Technology in the Museums
Digital technology and art museums don’t always seem like a natural fit, but within the Digital Infrastructure and Emerging Technology (DIET) department it’s a perfect match. We ask a lot of “what if ” questions in DIET: What if all of the Harvard Art Museums’ object information could fit into the palm of your hand? What if the collections were represented as universes and solar systems? What if you could walk around in a virtual storeroom of art that extended endlessly in three-dimensional space? What if the museums’ data were accessible to any other programmer who is asking his or her own “what if ” questions?
To help answer these kinds of questions and try to create a richer museum experience, DIET has been experimenting with such technologies as touch- and gesture-based devices, data visualization software, and data management tools.
Fifty-six percent of American adults are now smartphone owners (Smith 2013), and we anticipate that this percentage is even higher among museumgoers. For that reason touch-based smartphones seemed like a logical place to start exploring. Through experiments we learned that technology-driven experiences are about balancing the interplay of hardware, software, data, and environment.
From January to June 2013 we tested the augmented reality application Layar within the exhibition In Harmony: The Norma Jean Calderwood Collection of Islamic Art. With the app, visitors could access multimedia content on their own (or borrowed) mobile device while in the galleries. Layar’s main way of interacting with the world is through image recognition, which taught us a lot about the capabilities of different smartphone/tablet cameras and how the low light in galleries impacts image recognition. We got valuable practice in developing guided but nonlinear museum experiences. And we learned about the need to balance design and functionality to deliver a satisfying user experience.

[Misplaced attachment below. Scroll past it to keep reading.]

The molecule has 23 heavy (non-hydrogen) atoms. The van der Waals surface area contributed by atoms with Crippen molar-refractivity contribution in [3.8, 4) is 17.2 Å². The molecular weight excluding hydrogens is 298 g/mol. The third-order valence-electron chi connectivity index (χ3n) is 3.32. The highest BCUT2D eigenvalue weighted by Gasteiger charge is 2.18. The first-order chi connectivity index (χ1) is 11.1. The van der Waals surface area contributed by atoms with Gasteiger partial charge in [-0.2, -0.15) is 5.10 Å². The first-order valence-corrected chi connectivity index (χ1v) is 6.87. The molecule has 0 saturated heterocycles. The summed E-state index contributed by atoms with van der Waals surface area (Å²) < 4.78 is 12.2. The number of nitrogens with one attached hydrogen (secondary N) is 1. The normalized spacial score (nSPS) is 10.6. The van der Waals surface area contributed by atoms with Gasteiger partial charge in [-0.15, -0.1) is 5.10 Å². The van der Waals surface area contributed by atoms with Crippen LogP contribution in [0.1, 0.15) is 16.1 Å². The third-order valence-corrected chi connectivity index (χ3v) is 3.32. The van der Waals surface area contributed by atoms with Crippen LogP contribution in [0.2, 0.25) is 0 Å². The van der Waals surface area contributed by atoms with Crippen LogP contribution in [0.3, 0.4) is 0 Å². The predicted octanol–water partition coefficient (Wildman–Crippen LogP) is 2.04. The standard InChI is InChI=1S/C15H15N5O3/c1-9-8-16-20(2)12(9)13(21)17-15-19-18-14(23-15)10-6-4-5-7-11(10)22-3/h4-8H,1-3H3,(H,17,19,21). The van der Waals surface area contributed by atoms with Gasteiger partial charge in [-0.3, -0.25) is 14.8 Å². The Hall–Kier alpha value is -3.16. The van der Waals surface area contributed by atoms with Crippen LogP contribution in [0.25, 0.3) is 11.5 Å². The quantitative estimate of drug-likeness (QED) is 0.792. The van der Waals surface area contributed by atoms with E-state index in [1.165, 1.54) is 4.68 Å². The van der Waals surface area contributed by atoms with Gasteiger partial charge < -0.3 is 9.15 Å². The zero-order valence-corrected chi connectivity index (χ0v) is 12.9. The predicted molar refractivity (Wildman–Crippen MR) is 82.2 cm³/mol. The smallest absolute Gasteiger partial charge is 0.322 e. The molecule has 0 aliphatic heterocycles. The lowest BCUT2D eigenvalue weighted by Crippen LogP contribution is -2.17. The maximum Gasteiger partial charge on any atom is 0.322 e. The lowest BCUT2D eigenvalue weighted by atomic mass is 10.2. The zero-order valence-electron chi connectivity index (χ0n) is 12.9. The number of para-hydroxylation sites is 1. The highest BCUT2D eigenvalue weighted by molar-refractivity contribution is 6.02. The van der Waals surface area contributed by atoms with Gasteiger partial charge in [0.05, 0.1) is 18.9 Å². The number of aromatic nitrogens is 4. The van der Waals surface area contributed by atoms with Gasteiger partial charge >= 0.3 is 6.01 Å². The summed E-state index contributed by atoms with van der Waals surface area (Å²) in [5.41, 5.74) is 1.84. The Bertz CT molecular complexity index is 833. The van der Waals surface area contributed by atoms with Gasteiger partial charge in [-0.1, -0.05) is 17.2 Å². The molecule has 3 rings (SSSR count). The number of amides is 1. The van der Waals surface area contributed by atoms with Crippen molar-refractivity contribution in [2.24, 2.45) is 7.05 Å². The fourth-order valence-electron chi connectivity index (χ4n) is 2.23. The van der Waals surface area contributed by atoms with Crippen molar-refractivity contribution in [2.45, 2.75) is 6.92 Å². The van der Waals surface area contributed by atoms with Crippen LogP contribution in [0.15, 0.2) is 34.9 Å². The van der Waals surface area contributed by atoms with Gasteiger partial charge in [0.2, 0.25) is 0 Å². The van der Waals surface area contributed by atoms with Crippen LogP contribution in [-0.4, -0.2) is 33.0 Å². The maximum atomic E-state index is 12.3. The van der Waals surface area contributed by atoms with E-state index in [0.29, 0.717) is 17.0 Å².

Our second experiment was designing a digital equivalent of printed wall labels. A few years back we had considered electronic paper, a display technology (also used in e-readers) that mimics the look of ink on paper as an alternative to traditionally printed labels. The ability to change label content from a remote computer was very appealing, but we couldn’t change the color of the e-paper to match the walls. So we went back to work. In May we tried another strategy to deliver labels: we developed a mobile-friendly website that mirrors the design of a wall label, proving we could deliver labels to mobile devices through the Web.
To further test how far technology can go in connecting more people to more art, we recently started asking ourselves if we could develop a virtual environment for our storerooms, granting users uninhibited access to the full depth and breadth of our collections. Using what’s called Processing (a programming tool for graphical applications) and data from our collections database, we built a 3D virtual storeroom. The user experience is quite simple. The storeroom is presented on a large LCD screen and an iPad is the controller. The iPad controls give the user six degrees of freedom. Users can walk down rows of works of art, fly on top of them all, zoom in and look at individual works, then step back to view the whole of the collections. The user is free to sort and group objects on the fly. The works are shown to scale to give a real sense of the size and shape of the collections. This prototype taught us a lot about the malleability of our data and its ability to be visualized in new and exciting ways.
All of these efforts highlighted the need to adjust how our collections data is organized and accessed. If our data is to flow to such a diverse set of technologies we realized it would make the most sense to centralize the way we manipulate and access that data. We therefore developed an application programming interface (API) that opens up access to information about our works of art and the people, places, exhibitions, and publications associated with them. With the API in hand and the experience gained from our digital projects, we have started to model the “create once, publish everywhere” (COPE) principal, which will be used to bring our future projects to life.
Digital technology can be a powerful way to connect museum users with deeper content and meaningful experiences within the galleries’ walls and virtually anywhere in the world. It has the power to open up a dialogue that enhances our shared understanding of the museum experience. We in DIET will continue experimenting and creating tools that help keep this important conversation going.